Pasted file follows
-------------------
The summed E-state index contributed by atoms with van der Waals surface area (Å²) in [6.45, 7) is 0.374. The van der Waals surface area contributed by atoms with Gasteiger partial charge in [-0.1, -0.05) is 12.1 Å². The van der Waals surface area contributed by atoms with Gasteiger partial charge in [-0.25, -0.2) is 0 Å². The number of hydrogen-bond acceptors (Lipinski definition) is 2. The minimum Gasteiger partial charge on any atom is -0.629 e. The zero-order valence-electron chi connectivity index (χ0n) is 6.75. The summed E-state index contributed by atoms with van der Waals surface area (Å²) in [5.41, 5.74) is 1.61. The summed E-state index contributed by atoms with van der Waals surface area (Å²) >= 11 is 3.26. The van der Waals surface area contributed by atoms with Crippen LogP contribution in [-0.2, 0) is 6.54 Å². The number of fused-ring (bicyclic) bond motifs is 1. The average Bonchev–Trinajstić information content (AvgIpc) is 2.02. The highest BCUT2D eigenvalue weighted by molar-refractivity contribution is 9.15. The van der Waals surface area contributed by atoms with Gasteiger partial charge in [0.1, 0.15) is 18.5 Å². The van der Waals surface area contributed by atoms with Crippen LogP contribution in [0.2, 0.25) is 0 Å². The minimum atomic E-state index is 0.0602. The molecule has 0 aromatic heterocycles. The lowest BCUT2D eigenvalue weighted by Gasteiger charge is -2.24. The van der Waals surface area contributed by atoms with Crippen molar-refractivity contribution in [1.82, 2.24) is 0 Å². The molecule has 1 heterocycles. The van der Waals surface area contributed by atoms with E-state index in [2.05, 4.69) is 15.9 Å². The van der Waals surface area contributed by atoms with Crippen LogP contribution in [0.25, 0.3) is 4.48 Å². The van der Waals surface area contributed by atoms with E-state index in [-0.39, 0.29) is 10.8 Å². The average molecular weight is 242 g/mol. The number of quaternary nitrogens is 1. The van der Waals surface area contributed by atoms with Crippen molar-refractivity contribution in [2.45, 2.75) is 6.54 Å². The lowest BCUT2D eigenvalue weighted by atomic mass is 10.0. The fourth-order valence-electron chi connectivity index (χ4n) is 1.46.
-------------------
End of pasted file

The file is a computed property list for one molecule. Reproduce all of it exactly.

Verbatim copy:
The summed E-state index contributed by atoms with van der Waals surface area (Å²) in [6.45, 7) is 0.374. The van der Waals surface area contributed by atoms with Gasteiger partial charge in [-0.1, -0.05) is 12.1 Å². The van der Waals surface area contributed by atoms with Gasteiger partial charge in [-0.25, -0.2) is 0 Å². The number of hydrogen-bond acceptors (Lipinski definition) is 2. The minimum Gasteiger partial charge on any atom is -0.629 e. The zero-order valence-electron chi connectivity index (χ0n) is 6.75. The summed E-state index contributed by atoms with van der Waals surface area (Å²) in [5.41, 5.74) is 1.61. The summed E-state index contributed by atoms with van der Waals surface area (Å²) >= 11 is 3.26. The van der Waals surface area contributed by atoms with Crippen LogP contribution in [-0.2, 0) is 6.54 Å². The number of fused-ring (bicyclic) bond motifs is 1. The average Bonchev–Trinajstić information content (AvgIpc) is 2.02. The highest BCUT2D eigenvalue weighted by molar-refractivity contribution is 9.15. The van der Waals surface area contributed by atoms with Gasteiger partial charge in [0.1, 0.15) is 18.5 Å². The van der Waals surface area contributed by atoms with Crippen LogP contribution in [0.2, 0.25) is 0 Å². The minimum atomic E-state index is 0.0602. The molecule has 0 aromatic heterocycles. The lowest BCUT2D eigenvalue weighted by Gasteiger charge is -2.24. The van der Waals surface area contributed by atoms with Crippen molar-refractivity contribution in [1.82, 2.24) is 0 Å². The molecule has 1 heterocycles. The van der Waals surface area contributed by atoms with E-state index in [2.05, 4.69) is 15.9 Å². The van der Waals surface area contributed by atoms with Crippen LogP contribution in [0.25, 0.3) is 4.48 Å². The van der Waals surface area contributed by atoms with E-state index in [-0.39, 0.29) is 10.8 Å². The average molecular weight is 242 g/mol. The number of quaternary nitrogens is 1. The van der Waals surface area contributed by atoms with Crippen molar-refractivity contribution in [2.45, 2.75) is 6.54 Å². The lowest BCUT2D eigenvalue weighted by atomic mass is 10.0. The fourth-order valence-electron chi connectivity index (χ4n) is 1.46.